It isn’t the Drones that are the Problem

© Josh Sager – February 2012


The United States drone program has been extremely controversial and has raised questions about the legality of the conduct of the American foreign policy. For the past several years, the United States military and intelligence community have engaged in a campaign of drone-based assassination of “key” terrorist leaders; this campaign has flown in the face of international convention and has failed to respect any international borders. In addition to the international issues brought up by the drone program, domestic critics have become enraged at the program’s assassination of Americans without due process and veil of secrecy.

Unfortunately, the real issue that is brought up by the conduct of the drone program is not actually about drones. Drones are simply a weapon system and it is the policies that guide these weapons that are the true the real problems. The drone strikes in question could easily be replaced by manned strikes and the contention surrounding them would remain. The drone program illustrates that our government has taken a very wrong step and, if we don’t correct it, will continue down the wrong path.

The implementation of the American drone program has demonstrated several extremely worrying components of our country’s foreign policy:

  • The Executive branch of the federal government asserts the right to kill American citizens without trial, presentation of evidence, or any due process of law—these operations are also so secret that not even congressional oversight committees are able to have access to records surrounding the program.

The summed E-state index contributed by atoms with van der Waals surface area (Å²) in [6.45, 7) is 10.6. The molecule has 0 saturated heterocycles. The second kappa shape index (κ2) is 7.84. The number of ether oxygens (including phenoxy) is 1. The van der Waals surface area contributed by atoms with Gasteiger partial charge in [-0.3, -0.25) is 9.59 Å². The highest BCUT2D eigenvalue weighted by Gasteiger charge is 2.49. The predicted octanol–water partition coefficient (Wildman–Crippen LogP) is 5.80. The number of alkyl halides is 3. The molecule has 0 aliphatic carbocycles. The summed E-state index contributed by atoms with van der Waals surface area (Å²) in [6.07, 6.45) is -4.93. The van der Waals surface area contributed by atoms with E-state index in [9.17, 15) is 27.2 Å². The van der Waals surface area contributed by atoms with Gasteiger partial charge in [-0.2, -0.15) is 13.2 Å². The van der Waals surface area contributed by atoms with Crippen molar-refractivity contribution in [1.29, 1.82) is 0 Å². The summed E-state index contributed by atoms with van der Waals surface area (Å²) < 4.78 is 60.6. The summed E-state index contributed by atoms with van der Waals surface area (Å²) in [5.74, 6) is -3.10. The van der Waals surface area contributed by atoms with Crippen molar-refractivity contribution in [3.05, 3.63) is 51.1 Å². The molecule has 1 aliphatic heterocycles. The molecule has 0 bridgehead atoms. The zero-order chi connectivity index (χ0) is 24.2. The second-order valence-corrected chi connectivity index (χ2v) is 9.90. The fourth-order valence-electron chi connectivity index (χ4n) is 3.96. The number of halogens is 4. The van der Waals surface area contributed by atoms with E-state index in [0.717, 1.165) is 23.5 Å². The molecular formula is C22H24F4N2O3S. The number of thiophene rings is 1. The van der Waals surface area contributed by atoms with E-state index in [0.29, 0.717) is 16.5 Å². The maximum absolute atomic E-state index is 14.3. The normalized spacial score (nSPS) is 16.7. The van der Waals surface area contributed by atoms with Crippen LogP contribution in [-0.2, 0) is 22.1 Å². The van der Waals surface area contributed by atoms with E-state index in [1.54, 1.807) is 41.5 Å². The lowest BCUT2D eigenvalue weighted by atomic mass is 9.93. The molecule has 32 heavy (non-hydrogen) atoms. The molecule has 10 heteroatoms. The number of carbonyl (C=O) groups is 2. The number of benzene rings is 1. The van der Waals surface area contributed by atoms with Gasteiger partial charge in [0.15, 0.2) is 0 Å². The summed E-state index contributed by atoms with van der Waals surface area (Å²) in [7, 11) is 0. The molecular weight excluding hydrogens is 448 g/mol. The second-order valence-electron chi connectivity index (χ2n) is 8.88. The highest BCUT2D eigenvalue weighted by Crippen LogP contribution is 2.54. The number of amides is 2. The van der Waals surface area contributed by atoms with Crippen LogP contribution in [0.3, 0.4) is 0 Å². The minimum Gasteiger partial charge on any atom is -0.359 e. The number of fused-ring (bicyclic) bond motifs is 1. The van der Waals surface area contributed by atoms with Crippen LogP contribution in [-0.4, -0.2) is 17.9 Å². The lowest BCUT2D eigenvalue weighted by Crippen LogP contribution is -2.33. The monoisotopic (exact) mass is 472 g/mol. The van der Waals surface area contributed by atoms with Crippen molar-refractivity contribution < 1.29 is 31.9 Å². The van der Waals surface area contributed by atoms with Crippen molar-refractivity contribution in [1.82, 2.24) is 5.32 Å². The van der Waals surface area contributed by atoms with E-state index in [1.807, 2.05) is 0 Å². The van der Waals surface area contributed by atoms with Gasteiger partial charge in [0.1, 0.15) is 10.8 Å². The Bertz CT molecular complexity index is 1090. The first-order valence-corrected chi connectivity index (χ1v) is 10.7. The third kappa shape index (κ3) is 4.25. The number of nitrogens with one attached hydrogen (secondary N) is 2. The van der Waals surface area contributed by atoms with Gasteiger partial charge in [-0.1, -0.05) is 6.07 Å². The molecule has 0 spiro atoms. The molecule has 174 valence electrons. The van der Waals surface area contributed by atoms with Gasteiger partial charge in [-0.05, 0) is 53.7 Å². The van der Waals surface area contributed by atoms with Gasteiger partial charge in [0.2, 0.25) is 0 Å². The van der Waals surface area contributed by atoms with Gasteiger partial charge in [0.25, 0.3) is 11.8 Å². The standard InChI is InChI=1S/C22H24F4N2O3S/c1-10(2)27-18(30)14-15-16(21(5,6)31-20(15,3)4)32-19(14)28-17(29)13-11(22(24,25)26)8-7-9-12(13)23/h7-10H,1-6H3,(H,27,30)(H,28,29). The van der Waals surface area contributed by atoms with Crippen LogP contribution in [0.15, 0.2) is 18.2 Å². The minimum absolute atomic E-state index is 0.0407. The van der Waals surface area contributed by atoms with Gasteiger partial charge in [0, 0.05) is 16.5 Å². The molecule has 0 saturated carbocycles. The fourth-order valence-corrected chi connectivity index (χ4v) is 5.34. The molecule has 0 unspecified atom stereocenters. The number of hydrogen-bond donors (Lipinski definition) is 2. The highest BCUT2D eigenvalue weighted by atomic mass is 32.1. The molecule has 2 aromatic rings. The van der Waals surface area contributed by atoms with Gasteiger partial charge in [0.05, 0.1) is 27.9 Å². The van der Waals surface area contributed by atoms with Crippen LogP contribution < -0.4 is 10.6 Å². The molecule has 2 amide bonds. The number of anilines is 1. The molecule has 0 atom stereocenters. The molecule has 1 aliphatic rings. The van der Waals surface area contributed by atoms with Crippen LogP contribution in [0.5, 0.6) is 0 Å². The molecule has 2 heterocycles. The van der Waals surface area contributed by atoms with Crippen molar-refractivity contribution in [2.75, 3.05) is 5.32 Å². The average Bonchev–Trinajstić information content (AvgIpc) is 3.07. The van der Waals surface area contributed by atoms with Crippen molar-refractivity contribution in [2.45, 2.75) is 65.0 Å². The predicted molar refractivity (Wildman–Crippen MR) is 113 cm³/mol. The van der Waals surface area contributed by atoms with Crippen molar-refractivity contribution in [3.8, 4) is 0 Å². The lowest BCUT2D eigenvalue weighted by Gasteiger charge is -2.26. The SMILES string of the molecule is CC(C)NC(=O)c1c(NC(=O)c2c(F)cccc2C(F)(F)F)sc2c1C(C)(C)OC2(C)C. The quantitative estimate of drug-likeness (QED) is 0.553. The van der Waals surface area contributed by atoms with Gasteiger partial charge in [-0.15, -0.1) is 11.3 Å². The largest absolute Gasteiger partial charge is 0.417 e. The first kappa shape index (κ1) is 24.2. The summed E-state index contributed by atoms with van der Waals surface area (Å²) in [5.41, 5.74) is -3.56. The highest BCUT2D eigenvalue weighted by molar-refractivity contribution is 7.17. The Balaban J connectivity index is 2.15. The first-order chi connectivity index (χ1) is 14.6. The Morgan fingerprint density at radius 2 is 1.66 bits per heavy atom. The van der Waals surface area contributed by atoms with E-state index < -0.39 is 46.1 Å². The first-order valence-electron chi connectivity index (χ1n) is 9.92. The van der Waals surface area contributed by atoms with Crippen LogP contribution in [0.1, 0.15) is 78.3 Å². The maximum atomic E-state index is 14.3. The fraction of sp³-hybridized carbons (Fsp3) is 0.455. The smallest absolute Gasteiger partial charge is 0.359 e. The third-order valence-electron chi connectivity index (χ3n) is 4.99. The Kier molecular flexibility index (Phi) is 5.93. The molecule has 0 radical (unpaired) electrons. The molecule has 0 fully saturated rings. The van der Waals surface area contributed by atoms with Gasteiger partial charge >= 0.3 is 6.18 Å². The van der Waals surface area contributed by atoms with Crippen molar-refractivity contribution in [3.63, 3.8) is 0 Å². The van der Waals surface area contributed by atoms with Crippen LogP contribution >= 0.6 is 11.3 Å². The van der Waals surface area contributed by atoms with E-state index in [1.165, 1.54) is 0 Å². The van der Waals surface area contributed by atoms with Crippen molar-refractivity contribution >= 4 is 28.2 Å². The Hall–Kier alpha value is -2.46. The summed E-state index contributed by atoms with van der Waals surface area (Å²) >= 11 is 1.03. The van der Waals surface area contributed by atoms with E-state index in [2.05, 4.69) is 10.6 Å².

• The US government is engaged in an asymmetrical war against a non-governmental foe and feels justified in violating the airspace of sovereign countries in order to kill their citizens—this is a terrible breach of international law and the USA only get away with it due to its overwhelming military power.
  • The US military and intelligence agencies have conducted missile strikes on unknown targets and civilians. In areas of Yemen and Pakistan, drone strikes would be called on “suspicious looking” targets in populated areas. In addition to this, the US government has practiced “double-taps”, where missile strikes would be intentionally directed at first responders and civilians attempting to help those injured during a primary strike.

It is undeniable that the drone program is being implemented in an immoral, unconstitutional, and potentially illegal manner, but simply focusing on drones is not the solution. It doesn’t matter whether a drone drops a bomb or a soldier takes a shot, the resulting deaths are just as egregious. Simply focusing on the drones’ use as an assassination tool—as unusual as it may be—and not the underlying policies is a grave mistake for those who would support reform. Even if we were to dissuade our government from using drones, it would still be violating international law and flaunting our constitutional civil rights.

Our government is targeting American citizens, civilians, and unknown individuals for summery assassination—the tool of execution is irrelevant.